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Originally published Wednesday, February 29, 2012 at 3:56 AM

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Taiwanese officer accused of spying for China

Taiwan's defense ministry said Wednesday that an air force officer has been detained on suspicion of passing military secrets to China, the latest case involving the transmission of classified information from the democratic island to the communist mainland.

The Associated Press

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TAIPEI, Taiwan —

Taiwan's defense ministry said Wednesday that an air force officer has been detained on suspicion of passing military secrets to China, the latest case involving the transmission of classified information from the democratic island to the communist mainland.

Taiwan and China split after a civil war in 1949, and, although their relations have improved significantly in recent years, they still mount extensive espionage operations against each other.

Many of the recent cases appear to involve military technology supplied to Taiwan by the United States, raising the possibility that Washington might be getting anxious over Taiwan's putative role as a preferred conduit for Chinese intelligence agents seeking access to American military secrets.

The spokesman at the de facto U.S. embassy in Taipei could not be reached for comment late Wednesday.

In the latest China espionage case, the defense ministry said the air force officer detained by the military worked at a ground command center in northern Taiwan. The officer was not identified.

Local news reports say the officer passed to Chinese authorities information about Taiwan's early warning radar system and other secrets through a Taiwanese businessman working in China.

The Defense Ministry said measures have been taken to minimize damage from the leak.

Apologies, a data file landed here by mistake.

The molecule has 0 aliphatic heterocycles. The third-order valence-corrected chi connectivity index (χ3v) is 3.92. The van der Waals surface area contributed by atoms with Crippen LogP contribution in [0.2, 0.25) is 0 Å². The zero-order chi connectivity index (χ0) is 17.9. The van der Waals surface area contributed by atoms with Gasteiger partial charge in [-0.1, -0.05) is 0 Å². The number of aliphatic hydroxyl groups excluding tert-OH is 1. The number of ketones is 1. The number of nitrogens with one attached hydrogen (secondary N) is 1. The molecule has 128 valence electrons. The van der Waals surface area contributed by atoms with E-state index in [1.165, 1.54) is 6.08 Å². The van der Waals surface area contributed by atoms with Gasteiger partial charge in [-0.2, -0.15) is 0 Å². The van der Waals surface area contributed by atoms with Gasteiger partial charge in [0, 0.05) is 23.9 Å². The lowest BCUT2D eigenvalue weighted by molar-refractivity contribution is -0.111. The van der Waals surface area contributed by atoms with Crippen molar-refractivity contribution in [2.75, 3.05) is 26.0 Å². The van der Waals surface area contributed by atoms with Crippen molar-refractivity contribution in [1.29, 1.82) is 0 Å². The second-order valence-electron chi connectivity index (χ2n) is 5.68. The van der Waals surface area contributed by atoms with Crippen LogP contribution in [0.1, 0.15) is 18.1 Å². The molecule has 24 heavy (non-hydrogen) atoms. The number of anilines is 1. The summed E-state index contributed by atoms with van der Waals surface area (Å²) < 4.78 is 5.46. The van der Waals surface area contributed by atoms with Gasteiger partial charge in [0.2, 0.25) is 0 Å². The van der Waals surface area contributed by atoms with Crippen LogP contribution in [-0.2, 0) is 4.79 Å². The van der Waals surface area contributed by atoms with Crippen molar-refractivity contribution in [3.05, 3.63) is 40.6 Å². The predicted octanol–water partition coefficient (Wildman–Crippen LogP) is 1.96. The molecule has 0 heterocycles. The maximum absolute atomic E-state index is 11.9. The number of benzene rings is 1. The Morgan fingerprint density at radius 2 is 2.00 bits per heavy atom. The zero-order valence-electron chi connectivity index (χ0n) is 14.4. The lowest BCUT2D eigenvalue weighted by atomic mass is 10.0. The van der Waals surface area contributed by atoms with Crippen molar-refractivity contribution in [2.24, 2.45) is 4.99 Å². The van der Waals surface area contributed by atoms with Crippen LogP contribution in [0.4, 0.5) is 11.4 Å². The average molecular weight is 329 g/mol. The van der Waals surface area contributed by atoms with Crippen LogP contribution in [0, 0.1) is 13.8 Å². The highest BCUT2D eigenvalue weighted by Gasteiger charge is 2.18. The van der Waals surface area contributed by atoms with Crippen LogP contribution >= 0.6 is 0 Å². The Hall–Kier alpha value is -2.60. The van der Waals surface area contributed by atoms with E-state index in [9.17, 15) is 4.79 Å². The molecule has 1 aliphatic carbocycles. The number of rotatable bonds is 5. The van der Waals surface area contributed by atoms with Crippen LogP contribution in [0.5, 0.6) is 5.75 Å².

Earlier cases also involved air defense and command and control systems.

Last August, Taiwan's High Court sentenced a Taiwanese man to 18 months in prison for spying for China, in what defense officials said was a foiled Chinese effort to obtain information on Taiwan's U.S.-made Patriot air defense system.

A month before, a Taiwanese major general was sentenced to life for his role in compromising a vital military communications network that uses U.S. technology.

Lo Hsien-che was recruited by the Chinese as a spy in 2004, when he was a military attache based overseas. He later headed the army command's communications office.

International relations specialist George Tsai of Taipei's Chinese Culture University said that while Taiwan was not the only recipient of U.S. military equipment and technology engendering Washington's suspicions over leaks, the latest rash of cases could result in more American scrutiny being directed at the island.

"Probably the U.S. will keep a closer eye on Taiwan, and watch for possible leakage," he said.

Despite shifting recognition from Taipei to Beijing in 1979, the U.S. remains Taiwan's most important foreign partner, furnishing the island with virtually all of its imported military technology and equipment.

Over the past decade, American military sales to Taiwan have averaged more than $1 billion annually. Late last year, for example, Washington announced a substantial upgrade of Taiwan's aging fleet of U.S.-made F-16 jet fighters, while turning down a Taiwanese request to supply a relatively advanced model of the warplane.

Most analysts believe that the main reason for the American denial was fear of provoking a hostile reaction from China - which strongly opposes the supply of any foreign military equipment to an island it regards as its own territory - rather than any fear of sensitive military technology making its way to Beijing.

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